Fidelity Cuts Fees for 27 Index Funds in Bid for Passive Assetsby and
Net expenses to drop as low as 1.5 cents per $100 invested
Fidelity oversees $216 billion in index mutual funds
Fidelity Investments, known for its history in active money management, is cutting fees for 27 index mutual funds and exchange traded funds in a bid to attract more assets into passive strategies.
The reductions will save current investors about $20 million annually, and bring the average expense ratio for the funds to 10.2 basis points from 11.6 basis points, Boston-based Fidelity said Tuesday in a statement. Two of the funds will have an expense ratio of as low as 1.5 cents per $100 invested, depending on the share class, when the changes go into effect on July 1.
Fidelity, which oversees $216 billion in index mutual funds, is taking the steps as investors increasingly favor passive funds over higher-cost active funds that have largely failed to beat markets. At Fidelity, passive funds have attracted $58 billion since the end of 2011, while active funds saw outflows of $69 billion, according to Morningstar Inc.
“We have been in the active management business for 70 years and the index business for 25 years,” said Colby Penzone, senior vice president for Fidelity’s Investment Product Group. “We believe in the power of active management, but we recognize some customers are interested in indexing so we provide them with a choice and value.”
Fidelity is best known for its active stock funds and its top performing managers. Peter Lynch, who ran the Fidelity Magellan Fund, returned 29 percent a year between 1977 and 1990 compared with 15 percent for the Standard & Poor’s 500 Index. Some of its current managers, including William Danoff at the $108 billion Fidelity Contrafund and Joel Tillinghast at the $40 billion Fidelity Low-Priced Stock Fund, have beaten their benchmarks by a wide margin over the past 25 years.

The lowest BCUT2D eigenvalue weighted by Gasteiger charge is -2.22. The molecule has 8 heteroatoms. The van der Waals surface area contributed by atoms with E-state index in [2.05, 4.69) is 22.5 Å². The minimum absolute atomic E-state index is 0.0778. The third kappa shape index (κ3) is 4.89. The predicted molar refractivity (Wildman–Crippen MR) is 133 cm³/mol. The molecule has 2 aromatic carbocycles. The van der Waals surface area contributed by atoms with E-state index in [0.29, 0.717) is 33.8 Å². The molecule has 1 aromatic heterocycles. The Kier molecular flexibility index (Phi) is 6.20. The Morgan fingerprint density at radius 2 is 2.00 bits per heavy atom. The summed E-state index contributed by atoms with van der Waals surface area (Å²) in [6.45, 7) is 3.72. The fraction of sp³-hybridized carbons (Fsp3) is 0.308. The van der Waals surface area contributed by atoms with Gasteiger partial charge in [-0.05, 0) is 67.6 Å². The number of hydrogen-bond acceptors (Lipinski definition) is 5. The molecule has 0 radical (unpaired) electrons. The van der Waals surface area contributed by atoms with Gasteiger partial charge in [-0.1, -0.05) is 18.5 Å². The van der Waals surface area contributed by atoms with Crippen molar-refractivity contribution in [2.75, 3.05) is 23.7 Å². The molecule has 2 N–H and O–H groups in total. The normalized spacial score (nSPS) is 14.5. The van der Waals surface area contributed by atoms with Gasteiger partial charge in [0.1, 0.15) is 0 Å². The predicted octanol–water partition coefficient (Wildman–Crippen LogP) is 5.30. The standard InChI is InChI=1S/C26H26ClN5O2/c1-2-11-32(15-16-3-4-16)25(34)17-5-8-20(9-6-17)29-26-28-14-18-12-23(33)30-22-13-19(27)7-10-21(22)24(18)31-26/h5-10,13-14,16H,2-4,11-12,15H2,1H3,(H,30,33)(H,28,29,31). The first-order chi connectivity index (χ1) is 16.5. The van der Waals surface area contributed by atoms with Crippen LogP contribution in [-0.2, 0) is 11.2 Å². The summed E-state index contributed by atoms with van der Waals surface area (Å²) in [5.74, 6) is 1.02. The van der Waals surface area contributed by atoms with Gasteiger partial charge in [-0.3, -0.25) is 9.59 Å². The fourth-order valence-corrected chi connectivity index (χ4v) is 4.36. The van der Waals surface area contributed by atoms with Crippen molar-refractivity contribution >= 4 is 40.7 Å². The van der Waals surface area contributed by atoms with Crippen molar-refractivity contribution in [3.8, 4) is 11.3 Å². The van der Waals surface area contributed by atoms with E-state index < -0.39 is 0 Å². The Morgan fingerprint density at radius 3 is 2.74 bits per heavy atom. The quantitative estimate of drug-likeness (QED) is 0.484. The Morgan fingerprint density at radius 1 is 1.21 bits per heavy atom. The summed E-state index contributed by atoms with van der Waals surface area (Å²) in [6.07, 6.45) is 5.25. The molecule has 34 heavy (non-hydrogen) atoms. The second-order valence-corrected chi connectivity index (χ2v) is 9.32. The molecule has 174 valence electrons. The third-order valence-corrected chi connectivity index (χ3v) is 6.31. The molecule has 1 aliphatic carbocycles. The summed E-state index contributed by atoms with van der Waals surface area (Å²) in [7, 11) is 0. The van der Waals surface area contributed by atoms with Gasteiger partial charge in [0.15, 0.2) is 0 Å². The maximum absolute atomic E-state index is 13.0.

Vanguard Group, which has grown to become the world’s largest mutual fund manager by offering low-cost investments, this year slashed fees as low as 1 cent per $100 invested to clients with more than $3 billion in selected funds, such as the $373 billion Vanguard Total Stock Market Index Fund. The fund manager is prepared to cut fees further as it seeks to increase market share and boost investor returns in an environment of modest gains, Vanguard Chief Executive Officer Bill McNabb said earlier this month.
Active fund managers have struggled to meet benchmarks, causing investors to flock to low-cost index funds. Laurence D. Fink, CEO of BlackRock Inc., said last month he expects consolidation in the asset-management business because too many managers can’t generate returns higher than their benchmarks, and that the shift into indexing will not only continue but will be “massive.” Active investment managers may need to shrink assets by as much as a third if they want to beat industry benchmarks, Peter Kraus, CEO of AllianceBernstein Holding LP, said.